When Dr Arpita Chinnu Sabu (31) from Kottarakkara in Kerala stood on the stage after winning the second runner-up position in the ‘Mrs India – Wings to Your Dreams’ competition, it was not just the honour of a beauty pageant contest that she was cherishing, but her success of braving innumerable odds that had filled her thorny path so far.
Arpita was the only contestant hailing from Kerala at the event and, she had just overcome a postpartum depression bout at the time of the competition. Arpita speaks about her journey.
Crisis sets in
“I was enjoying motherhood following the birth of a daughter after a long wait when postpartum depression brought misery to my life. Initially, I wished to withdraw into a shell. However, I soon resolved to face the challenge head-on,” says Arpita. Moreover, the young woman was encouraged to make preparations for the Mrs India competition by friends who had secured prizes in beauty pageants.
The preparations paid off and Arpita was selected to compete in the Mrs India contest organized in Mumbai by ‘Make your presence’, an organization that works for women’s empowerment. Arpita completed all preparations for the event in a mere three months. She reduced her weight and studied hard for the question round at the contest.
“The event presented me with an opportunity to find a new meaning for my life. The aim was not just winning the crown,” she says. The efforts paid off with the second runner-up position, along with the title of ‘The Empress Diva – South.’
Arpita developed a deep devotion since childhood as her father, K Sabu, is a priest. While growing up, she realized that faith was more important than external beauty. “As an adult, I explored new paths which allowed me to respect others and empathize with them, even while following my faith,” she says.
Incidentally, Arpita had tried to participate in Miss India contests during her college days. However, she had to abandon those dreams after failing to meet certain criteria.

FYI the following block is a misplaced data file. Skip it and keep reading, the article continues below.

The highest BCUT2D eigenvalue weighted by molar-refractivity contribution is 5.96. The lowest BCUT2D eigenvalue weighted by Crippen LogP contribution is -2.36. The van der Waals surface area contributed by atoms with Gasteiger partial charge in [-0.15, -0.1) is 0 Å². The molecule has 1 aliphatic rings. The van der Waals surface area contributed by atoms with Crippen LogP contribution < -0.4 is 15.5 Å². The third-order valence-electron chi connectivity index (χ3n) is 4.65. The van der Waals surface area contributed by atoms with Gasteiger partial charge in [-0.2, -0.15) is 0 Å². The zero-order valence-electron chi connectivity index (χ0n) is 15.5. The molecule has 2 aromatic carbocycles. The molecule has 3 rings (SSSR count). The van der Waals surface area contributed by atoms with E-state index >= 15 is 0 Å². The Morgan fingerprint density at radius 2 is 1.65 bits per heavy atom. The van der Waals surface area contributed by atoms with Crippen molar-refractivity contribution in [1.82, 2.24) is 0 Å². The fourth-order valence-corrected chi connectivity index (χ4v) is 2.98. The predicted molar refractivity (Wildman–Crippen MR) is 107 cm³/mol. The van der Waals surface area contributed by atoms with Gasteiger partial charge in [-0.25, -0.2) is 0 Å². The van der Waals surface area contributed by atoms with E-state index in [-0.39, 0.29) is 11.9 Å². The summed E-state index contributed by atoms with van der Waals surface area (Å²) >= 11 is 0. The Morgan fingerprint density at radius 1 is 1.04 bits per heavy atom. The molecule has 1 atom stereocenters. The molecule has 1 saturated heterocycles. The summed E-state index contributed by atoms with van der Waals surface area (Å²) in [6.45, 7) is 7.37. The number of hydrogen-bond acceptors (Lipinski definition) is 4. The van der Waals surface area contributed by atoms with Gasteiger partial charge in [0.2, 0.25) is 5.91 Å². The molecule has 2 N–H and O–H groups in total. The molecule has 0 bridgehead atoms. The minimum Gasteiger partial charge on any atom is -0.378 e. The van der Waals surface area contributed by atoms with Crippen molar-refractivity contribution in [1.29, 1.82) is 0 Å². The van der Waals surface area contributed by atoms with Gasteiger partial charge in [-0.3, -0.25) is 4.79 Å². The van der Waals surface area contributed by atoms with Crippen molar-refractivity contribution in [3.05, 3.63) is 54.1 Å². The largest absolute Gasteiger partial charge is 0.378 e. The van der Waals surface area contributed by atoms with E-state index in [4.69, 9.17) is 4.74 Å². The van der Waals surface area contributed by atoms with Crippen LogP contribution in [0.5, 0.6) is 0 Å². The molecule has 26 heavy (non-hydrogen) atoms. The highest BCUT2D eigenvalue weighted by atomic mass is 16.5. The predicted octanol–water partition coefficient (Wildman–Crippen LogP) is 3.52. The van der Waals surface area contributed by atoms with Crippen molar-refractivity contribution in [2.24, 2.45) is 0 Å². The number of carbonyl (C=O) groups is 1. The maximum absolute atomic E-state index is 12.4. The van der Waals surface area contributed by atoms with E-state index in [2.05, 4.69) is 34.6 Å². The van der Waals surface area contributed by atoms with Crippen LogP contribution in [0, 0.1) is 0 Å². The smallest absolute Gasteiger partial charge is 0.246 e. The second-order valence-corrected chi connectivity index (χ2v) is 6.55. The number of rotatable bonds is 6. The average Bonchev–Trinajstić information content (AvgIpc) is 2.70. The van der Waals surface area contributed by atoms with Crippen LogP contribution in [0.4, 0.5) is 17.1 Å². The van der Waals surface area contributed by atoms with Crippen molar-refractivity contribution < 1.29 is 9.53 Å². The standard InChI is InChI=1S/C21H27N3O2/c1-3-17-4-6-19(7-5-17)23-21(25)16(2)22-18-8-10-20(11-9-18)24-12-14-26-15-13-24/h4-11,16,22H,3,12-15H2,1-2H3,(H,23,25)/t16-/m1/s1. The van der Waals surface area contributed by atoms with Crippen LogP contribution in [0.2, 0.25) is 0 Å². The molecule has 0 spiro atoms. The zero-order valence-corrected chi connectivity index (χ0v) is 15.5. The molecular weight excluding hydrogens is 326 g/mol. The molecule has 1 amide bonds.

However, on learning that the Mrs India competition gave more importance to the skills and personality of the contestants than physical beauty, Arpita’s father supported her move to the contest. Moreover, the event was organized to spread the message of women’s empowerment.
“Many women believe that wearing makeup or clothes of their choice would alter their personality. The gathering at the Mrs India event was amazed listening to the experiences of the participants in reaching that stage. All of them belonged to diverse backgrounds,” said Arpita.
Arpita studied at various schools in the country as her father had to regularly move as part of his work. In Kerala, she attended Marthoma Public School in Kakkanad and Marthoma Senior Secondary School in Kozhencherry. She became interested in appearing on stage after anchoring shows at the Kakkanad school. Arpita later pursued her higher studies at The Oxford College of Pharmacy in Bengaluru. She now lives in Bengaluru and has been working as a patient services leader at Navya Care, a cancer clinical informatics institution for the past seven years.
The first major crisis in Arpita’s life occurred following the unexpected demise of her mother Asha Sabu in 2015. Asha’s life was dedicated to her family and those around her. When she died due to a medical lapse, Arpita was shaken. “Mother used to encourage and support women who were engaged in efforts to attain financial freedom. After my mother's death, I resolved to give wings to my dreams and also empower women who could not pursue their ambitions owing to several reasons,” said Arpita.
She believes that the Mrs India contest was the initial step towards realizing this goal. “Women belonging to different ages took part in the event. I could learn much from them,” she says.
Miracles in life
Arpita also recalls some miraculous incidents in her life. ‘’These experiences offered hope. The most important among them were the last words of my mother. She told me that even though I would get married soon, she would not be around. I earnestly hoped that those words would not come true,” says Arpita.
Over the last six years, Arpita faced disappointment several times when her hopes for a child did not come true. Still, passages from the holy Bible provided her confidence.
Another miracle was an indication that she would be happy after overcoming misery during February. This proved true following her daughter’s birth and the baby was named Jezreel, inspired by the Holy Book. “The meaning of the name is, ‘it is God who sows’,” explains Arpita.
Mrs India second runner-up feels that self-confidence and hard work lead us along a path we love. “When there is also a supportive family, you will be lucky. During a crisis, I received support from my spouse, Arpan Daniel Varghese, a deputy news editor with Reuters,” she says.
Arpita’s sister Anugraha Mariyam Sabu is another person who extends all encouragement to her.